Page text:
SAN FRANCISCO (Reuters) - Electric vehicle charging network ChargePoint said on Tuesday it had received an additional $50 million in funding to allow the Silicon Valley company to expand beyond its more than 28,000 public charging stations.
The new round of funding, led by Linse Capital, brings total funding ChargePoint has raised from investors to more than $164 million.
ChargePoint, the world’s largest electric vehicle (EV) charging network, is in the United States, Canada, New Zealand and Australia. It operates charging stations and provides cloud-based technology to property owners, governments and drivers, but does not own the stations themselves. It also sells a home charger.
Despite regulators’ attempts to urge car manufacturers to ramp up sales of electric cars to curb greenhouse gas emissions, the vehicles still face challenges from low gasoline prices, high battery costs and uncertain investment in recharging infrastructure.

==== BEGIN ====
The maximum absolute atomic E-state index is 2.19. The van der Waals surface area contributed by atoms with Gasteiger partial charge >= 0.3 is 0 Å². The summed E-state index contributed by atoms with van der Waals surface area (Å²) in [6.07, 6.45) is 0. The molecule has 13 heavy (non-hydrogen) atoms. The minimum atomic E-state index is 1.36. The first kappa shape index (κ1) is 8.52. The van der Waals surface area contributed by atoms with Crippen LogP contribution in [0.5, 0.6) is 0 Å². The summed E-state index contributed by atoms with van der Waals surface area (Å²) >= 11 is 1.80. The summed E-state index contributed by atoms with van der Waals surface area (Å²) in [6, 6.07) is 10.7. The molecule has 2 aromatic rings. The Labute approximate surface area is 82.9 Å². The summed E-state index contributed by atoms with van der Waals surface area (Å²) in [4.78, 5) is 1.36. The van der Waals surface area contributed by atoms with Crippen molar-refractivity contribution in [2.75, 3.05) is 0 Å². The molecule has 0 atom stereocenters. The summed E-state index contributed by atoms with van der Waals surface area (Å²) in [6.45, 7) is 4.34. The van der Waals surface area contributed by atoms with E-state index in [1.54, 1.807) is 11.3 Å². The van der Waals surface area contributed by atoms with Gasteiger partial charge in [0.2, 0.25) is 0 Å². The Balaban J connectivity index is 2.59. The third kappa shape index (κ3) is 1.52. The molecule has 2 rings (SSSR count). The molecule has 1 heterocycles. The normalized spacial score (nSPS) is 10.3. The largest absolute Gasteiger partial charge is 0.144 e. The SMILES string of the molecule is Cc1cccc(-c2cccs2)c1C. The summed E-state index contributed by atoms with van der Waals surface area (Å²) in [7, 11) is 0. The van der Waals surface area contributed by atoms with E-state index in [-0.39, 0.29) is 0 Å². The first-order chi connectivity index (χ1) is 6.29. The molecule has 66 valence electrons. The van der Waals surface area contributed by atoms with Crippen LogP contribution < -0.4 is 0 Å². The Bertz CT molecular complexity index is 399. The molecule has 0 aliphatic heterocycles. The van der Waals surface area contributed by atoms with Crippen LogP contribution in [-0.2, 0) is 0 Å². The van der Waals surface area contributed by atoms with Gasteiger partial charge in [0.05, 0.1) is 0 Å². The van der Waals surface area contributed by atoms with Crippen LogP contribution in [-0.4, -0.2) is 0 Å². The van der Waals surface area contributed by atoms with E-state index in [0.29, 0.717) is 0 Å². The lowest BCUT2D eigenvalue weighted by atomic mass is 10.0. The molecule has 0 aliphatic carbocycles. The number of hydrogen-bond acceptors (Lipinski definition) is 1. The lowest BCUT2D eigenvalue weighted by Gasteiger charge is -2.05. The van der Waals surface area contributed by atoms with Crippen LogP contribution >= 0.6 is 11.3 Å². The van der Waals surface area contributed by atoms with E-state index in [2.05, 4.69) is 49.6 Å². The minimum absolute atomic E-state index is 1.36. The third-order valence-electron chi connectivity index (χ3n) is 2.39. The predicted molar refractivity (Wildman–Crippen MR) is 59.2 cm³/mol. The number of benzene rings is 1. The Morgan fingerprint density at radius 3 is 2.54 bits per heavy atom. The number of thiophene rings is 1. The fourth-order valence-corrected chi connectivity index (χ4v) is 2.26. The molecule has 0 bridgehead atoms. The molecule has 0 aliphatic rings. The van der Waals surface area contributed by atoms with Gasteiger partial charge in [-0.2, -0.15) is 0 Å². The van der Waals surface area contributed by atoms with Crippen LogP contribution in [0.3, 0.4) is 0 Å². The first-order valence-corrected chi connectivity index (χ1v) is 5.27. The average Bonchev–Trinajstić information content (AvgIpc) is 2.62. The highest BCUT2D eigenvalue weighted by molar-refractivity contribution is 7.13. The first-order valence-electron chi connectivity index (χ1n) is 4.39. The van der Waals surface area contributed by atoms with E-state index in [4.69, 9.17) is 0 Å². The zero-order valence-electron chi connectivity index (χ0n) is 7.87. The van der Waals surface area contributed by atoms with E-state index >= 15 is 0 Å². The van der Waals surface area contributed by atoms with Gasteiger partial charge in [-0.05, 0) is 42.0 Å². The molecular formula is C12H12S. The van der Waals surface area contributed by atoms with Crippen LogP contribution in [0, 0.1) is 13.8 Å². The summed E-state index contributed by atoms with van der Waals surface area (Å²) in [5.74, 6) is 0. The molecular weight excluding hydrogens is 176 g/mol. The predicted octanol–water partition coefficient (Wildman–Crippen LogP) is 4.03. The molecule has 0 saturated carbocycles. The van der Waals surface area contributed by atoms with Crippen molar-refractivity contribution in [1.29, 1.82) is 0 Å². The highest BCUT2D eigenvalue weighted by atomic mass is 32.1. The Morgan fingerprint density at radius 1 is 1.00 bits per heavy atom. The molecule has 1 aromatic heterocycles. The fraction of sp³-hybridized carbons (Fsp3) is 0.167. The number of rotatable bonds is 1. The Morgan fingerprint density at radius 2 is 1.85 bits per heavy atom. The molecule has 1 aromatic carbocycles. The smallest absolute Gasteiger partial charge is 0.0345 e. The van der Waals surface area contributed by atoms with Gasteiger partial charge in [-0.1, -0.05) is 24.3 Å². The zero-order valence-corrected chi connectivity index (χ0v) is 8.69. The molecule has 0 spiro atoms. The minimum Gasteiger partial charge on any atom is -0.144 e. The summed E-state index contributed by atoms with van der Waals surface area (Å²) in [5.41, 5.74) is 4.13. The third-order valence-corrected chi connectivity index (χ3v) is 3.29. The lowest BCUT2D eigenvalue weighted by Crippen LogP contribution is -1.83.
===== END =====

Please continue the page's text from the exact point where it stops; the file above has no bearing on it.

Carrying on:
ChargePoint Chief Executive Pasquale Romano said growth will climb as more makes and models, from Tesla Motors Inc’s upcoming Model 3 to the Chevy Bolt from General Motors Co, hit the market and appeal to a broader range of consumers.
“Right now we’ve barely scratched the surface in penetration,” said Romano, who added that the company was looking to enter Europe and Asia.
“There aren’t enough electric vehicles offered yet to fulfill everyone’s personal lifestyle choices,” Romano said.
ChargePoint also said it had appointed as chairman its board member Bruce Chizen, the former CEO of software maker Adobe Systems Inc.
(This story corrects first paragraph to show company has more than 28,000 stations, not 27,000)
Reporting by Alexandria Sage; Editing by Joseph White and Bill Rigby